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Newest ‘unification’ force moves against largest city
Question of the Day
BEIRUT — A new rebel group boasting some 1,000 fighters launched an operation Sunday to capture Syria’s largest city, Aleppo, while government troops using helicopter gunships and heavy artillery rolled back opposition gains in the capital, Damascus.
The spread of fighting into a second major metropolis displayed the rebels’ growing confidence — even though they still cannot hold ground against the government’s heavy weapons — pushing Syria’s civil war toward a new phase of destructive urban combat.
On Sunday, however, a group calling itself the “brigade of unification” announced in an online video that it began an operation in Aleppo, Syria’s most populated city and a key commercial hub that has remained relatively quiet throughout the uprising.
“We gave the orders to march on Aleppo with the aim of liberating it,” said Col. Abdul-Jabbar Mohammed Akidi, one of the group’s leaders.
The push into Aleppo follows weeks of high-level military defections, soaring death tolls, fierce fighting near President Bashar Assad’s seat of power and a bomb blast that killed top officials in his regime’s efforts to crush those seeking to end his rule. Rebels also captured several border crossings with neighboring Iraq and Turkey. The opposition’s momentum put the regime on the defensive for the first time in the 17-month conflict.
While the gradual swelling of their ranks and increasing organization have allowed them to push into major cities, the rebels remain largely unable to hold ground against Mr. Assad’s forces and helpless before his helicopters.
Early Monday morning, Arab nations called on Mr. Assad to swiftly give up power in order to end his country’s unrest.
“There is agreement on the need for the rapid resignation of President Bashar al-Assad,” Sheikh Hamad bin Khalifa Al-Thani told journalists following a ministerial meeting of the Arab League in Doha.
The Arab League also urged the rebel Free Syrian Army to form a transitional government of national unity.
“We call on the opposition and the Free Syrian Army to form a government of national unity,” Sheikh Hamad said as he delivered the results of the Arab League meeting.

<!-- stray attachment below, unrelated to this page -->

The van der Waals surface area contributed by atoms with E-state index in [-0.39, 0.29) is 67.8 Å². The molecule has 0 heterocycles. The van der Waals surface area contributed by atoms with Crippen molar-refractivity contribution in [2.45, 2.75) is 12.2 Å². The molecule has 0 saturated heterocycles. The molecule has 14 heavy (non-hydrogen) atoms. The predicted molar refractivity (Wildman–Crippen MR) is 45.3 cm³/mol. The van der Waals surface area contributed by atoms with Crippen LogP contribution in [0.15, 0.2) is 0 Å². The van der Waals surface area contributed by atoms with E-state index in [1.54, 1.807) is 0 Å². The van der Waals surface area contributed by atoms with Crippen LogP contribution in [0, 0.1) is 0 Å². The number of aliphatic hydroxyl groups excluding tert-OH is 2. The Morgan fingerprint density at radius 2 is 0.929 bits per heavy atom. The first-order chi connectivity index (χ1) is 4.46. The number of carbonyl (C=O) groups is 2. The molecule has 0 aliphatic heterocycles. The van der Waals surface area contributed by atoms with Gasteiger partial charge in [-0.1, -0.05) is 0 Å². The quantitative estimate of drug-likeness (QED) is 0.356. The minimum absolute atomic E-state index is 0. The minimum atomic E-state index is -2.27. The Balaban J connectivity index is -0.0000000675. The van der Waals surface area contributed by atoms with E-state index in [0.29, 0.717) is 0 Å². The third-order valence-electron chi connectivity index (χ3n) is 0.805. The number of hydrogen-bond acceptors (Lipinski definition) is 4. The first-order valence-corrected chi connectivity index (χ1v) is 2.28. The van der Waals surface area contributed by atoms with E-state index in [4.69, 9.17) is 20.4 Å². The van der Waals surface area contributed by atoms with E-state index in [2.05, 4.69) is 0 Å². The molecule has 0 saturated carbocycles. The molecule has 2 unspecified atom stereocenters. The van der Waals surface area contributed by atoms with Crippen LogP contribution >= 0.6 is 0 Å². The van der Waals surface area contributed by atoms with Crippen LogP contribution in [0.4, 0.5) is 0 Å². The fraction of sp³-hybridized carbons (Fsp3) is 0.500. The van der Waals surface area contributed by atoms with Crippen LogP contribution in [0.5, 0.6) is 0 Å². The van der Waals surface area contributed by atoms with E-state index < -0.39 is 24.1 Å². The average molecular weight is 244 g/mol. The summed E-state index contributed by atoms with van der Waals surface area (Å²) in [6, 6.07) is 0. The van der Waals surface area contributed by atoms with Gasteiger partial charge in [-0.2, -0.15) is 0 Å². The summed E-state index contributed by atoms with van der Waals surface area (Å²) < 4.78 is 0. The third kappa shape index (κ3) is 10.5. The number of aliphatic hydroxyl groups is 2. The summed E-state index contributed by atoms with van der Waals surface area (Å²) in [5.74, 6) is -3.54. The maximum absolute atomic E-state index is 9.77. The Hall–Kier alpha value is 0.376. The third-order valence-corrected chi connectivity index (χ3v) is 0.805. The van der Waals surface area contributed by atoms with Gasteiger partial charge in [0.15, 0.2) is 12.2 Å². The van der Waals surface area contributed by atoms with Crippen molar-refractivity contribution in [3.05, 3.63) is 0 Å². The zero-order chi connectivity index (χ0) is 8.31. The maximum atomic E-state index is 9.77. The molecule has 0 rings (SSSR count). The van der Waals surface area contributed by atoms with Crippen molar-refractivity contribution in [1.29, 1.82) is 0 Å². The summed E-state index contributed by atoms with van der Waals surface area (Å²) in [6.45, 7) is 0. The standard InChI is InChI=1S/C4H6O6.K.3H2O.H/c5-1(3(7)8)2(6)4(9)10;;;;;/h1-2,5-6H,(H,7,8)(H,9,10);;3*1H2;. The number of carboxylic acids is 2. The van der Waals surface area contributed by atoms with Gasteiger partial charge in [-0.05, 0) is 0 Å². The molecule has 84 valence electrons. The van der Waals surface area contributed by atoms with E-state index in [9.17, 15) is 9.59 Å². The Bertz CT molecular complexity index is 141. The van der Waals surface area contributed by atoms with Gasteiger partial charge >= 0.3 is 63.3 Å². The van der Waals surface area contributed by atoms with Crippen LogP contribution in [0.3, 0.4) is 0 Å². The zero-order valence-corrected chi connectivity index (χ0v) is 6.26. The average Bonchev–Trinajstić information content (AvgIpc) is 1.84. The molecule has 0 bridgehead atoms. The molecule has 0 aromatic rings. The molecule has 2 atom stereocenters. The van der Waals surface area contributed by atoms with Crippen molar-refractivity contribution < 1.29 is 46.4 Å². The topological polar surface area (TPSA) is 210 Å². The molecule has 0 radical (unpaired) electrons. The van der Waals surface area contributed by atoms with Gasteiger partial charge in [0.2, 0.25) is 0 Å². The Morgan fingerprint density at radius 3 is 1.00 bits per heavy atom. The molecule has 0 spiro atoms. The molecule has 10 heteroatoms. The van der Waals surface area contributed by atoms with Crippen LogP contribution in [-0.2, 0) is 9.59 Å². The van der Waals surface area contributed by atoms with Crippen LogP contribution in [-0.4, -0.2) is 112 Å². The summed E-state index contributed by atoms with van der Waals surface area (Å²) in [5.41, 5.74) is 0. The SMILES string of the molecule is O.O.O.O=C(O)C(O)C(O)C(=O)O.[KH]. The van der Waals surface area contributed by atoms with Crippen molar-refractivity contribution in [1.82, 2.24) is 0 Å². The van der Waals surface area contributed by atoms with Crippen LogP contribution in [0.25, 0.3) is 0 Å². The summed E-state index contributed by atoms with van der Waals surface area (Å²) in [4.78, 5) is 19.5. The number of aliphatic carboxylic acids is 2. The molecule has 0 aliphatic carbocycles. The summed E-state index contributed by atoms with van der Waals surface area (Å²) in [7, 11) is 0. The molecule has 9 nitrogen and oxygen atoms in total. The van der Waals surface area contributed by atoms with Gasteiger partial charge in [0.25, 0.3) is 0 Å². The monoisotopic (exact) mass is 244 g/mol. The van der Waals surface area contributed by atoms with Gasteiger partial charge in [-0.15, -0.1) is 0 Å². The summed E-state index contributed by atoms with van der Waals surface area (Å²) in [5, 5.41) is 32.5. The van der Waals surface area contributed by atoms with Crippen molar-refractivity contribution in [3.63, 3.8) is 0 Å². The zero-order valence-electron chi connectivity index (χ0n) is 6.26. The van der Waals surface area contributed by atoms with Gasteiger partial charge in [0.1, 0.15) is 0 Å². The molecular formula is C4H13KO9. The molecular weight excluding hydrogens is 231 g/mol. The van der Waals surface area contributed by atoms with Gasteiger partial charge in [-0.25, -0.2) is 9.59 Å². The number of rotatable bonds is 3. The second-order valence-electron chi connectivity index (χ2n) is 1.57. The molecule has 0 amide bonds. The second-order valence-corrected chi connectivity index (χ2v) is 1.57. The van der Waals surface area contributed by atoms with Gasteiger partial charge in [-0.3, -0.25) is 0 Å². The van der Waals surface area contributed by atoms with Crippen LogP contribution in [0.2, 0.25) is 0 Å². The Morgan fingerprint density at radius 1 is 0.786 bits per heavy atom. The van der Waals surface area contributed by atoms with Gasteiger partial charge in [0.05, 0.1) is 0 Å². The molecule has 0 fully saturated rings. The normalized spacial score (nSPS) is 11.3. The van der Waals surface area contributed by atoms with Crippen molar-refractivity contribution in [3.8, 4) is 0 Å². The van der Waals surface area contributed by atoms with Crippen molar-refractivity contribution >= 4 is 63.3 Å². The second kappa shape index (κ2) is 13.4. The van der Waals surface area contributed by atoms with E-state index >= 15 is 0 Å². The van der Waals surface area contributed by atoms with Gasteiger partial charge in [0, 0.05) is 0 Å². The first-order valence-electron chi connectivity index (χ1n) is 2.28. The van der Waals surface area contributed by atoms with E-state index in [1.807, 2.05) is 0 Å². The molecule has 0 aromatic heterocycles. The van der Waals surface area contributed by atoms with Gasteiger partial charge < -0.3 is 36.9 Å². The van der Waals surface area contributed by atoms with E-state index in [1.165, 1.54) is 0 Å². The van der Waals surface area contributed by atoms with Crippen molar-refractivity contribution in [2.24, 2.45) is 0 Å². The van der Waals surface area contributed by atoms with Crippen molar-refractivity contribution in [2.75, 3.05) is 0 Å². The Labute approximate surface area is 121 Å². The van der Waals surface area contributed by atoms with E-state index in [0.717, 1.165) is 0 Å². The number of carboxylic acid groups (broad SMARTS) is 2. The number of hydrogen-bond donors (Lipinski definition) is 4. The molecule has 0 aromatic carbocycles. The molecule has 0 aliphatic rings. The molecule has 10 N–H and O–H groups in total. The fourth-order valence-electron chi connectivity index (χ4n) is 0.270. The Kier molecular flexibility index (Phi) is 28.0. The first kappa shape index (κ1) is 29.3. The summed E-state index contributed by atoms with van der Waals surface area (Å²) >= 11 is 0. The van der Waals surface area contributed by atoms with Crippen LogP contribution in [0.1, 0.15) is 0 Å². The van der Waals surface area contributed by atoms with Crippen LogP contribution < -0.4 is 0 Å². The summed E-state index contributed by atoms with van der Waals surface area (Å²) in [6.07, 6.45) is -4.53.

He urged Mr. Assad to make the “courageous” decision in order to save his country where fierce fighting raged on Sunday between government troops and rebels. He added that only one Arab League nation had expressed reservations over the adopted position.
The week’s violence pushed the death toll for the uprising above 19,000, according to the Britain-based Syrian Observatory for Human Rights. The group said July is likely to be the conflict’s deadliest month so far, with more than 2,750 people killed in the first three weeks — nearly as many as in the previous month.
More than 100 people were killed Sunday, including at least 24 government troops, the observatory said.
The escalating fighting is also stoking fear that Syria’s war could spill across borders and spark a regional conflagration. Mr. Assad’s regime is a bridge between Iran and the Lebanese Shiite militant group Hezbollah. On the other side, the uprising is largely driven by Syria’s Sunni Muslim majority, which has more natural links with the region’s Sunni nations such as Saudi Arabia.
Syria’s uprising began in March 2011 when the government violently tried to quash protests calling for political reform. As dissent spread and the death toll rose, scores of rebel groups formed to fight government troops, and the conflict evolved into a civil war.
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